Objectives: The aim of this study was to establish the relation between QT intervals and a wide range of rest heart rates in men. These data provided the basis of a simple method for adjusting the QT interval for heart rate.
Background: Earlier correction equations give conflicting results, especially at low and high heart rates.
Methods: The QT intervals were measured in 324 electrocardiograms of healthy young men. The sample was weighted for low and high heart rates. A curve relating QT intervals and heart rates from 40 to 120 beats/min was constructed. The QT interval at 60 beats/min was used as the reference value, and an adjusting nomogram for different heart rates was created. The reliabilities of the nomogram and three earlier QT correction equations were tested in the study group and in 396 middle-aged men.
Results: The nomogram method presented (QTNc = QT + correcting number) adjusted the QT interval most accurately over the whole range of heart rates on the basis of smallest mean-squared residual values between measured and predicted QT intervals. The Fridericia formula (QTFc = QT/RR1/3) gave the best correction at low, but failed at high, heart rates. The linear regression equation (QTLc = QT + 0.154[1 - RR], Framingham Study) was reliable at normal, but failed at low and high, heart rates. The Bazett formula (QTc = QT/RR1/2) performed poorest at all heart rates. The relation between QT and RR intervals was determined by three linear regressions expressing the slopes 0.116 for heart rates < 60 beats/min, 0.156 for heart rates from 60 to 100 beats/min and 0.384 for heart rates > 100 beats/min.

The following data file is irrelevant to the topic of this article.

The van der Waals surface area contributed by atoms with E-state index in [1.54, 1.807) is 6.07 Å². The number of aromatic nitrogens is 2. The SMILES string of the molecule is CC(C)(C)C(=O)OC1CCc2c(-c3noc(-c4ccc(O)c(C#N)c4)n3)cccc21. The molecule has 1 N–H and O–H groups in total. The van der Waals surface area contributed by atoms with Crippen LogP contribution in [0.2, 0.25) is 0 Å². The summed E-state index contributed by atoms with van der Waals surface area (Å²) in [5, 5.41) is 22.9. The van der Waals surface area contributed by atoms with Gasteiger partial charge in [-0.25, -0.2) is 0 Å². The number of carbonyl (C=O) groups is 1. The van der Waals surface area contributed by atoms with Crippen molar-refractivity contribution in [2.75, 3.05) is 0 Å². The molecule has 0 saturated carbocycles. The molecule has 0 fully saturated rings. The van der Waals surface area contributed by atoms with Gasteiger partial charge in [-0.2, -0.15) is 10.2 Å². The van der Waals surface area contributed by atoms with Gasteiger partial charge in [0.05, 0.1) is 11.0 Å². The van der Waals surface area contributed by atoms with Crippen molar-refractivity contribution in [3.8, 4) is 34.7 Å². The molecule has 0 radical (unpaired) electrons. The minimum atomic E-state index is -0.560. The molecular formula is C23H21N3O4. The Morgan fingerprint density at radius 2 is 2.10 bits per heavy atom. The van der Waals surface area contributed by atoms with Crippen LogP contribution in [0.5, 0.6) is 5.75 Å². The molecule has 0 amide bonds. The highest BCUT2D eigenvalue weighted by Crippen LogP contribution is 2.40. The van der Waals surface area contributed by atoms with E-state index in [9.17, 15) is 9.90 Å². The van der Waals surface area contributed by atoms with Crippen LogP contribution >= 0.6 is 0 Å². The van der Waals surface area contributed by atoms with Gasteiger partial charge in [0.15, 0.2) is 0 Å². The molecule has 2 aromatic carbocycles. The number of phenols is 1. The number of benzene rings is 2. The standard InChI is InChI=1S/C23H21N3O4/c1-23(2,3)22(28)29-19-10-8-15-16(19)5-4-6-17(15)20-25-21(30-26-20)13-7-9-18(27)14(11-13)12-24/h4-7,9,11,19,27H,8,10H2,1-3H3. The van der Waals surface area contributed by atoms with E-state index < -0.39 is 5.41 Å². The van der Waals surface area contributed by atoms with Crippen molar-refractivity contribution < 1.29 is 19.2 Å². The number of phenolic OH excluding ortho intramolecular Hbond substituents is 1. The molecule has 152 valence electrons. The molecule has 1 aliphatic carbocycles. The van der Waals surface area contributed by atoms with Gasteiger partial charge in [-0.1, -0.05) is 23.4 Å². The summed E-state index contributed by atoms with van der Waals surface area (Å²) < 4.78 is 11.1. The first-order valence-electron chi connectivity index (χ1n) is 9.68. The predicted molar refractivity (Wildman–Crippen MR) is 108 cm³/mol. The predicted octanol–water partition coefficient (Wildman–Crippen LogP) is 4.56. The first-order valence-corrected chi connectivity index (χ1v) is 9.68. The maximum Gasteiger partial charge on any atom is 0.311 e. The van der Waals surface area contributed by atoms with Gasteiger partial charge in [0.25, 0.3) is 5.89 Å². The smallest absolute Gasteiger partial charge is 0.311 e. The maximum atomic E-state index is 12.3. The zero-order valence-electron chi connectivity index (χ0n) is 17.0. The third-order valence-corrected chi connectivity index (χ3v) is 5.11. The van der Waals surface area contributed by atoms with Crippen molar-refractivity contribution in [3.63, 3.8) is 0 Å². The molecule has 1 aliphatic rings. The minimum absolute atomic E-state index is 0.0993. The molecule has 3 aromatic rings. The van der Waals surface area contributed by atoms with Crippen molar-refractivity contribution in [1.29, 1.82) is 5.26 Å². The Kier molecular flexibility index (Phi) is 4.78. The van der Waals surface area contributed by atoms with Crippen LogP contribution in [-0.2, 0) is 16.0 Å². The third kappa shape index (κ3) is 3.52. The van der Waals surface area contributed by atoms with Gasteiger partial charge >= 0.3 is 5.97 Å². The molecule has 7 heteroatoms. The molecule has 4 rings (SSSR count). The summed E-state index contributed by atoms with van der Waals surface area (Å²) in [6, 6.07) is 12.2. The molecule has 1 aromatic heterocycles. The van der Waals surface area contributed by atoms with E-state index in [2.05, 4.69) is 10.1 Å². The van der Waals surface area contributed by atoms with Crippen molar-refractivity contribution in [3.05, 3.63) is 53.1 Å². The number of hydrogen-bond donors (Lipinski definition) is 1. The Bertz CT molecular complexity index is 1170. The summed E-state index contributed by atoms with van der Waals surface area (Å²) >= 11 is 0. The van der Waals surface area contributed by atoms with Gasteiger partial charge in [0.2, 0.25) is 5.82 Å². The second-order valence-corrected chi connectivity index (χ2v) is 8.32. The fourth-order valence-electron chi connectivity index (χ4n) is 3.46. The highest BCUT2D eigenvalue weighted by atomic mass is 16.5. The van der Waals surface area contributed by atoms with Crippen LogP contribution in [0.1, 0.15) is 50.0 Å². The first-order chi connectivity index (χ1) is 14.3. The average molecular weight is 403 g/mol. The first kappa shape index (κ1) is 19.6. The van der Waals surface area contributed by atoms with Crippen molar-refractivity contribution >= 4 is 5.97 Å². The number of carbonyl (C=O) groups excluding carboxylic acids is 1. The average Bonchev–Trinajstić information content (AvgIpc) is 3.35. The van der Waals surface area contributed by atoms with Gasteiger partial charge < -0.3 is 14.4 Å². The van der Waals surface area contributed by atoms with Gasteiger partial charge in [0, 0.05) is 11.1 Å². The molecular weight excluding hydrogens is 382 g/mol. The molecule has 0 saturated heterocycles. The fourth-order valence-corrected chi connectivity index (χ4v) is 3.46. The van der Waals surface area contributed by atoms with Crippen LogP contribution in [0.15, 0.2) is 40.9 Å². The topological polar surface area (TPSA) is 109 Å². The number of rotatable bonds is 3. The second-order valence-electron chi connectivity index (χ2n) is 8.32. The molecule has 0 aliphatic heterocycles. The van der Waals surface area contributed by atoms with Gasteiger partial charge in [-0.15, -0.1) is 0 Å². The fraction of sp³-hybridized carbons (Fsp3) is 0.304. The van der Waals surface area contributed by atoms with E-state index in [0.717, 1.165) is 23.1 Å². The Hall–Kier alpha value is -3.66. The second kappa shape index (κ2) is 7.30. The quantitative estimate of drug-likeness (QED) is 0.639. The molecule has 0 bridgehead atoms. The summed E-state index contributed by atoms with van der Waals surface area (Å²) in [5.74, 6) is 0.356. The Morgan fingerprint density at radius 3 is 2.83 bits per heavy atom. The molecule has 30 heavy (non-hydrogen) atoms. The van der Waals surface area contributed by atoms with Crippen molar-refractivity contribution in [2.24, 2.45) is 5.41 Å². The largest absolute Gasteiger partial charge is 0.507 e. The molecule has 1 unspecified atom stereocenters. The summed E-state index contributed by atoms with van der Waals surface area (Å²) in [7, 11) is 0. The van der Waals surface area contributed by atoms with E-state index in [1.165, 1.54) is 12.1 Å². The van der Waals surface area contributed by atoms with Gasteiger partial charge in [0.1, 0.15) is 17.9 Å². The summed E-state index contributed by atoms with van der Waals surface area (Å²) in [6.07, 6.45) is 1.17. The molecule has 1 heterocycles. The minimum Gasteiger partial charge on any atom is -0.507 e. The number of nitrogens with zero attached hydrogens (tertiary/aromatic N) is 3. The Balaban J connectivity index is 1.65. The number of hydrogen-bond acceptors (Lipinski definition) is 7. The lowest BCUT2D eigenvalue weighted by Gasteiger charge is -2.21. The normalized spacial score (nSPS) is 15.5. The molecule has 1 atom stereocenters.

Conclusions: The QT-RR relation over a wide range of heart rates does not permit the use of one simple adjustment equation. A nomogram providing, for every heart rate, the number of milliseconds that the QT interval must be corrected gives excellent adjustment.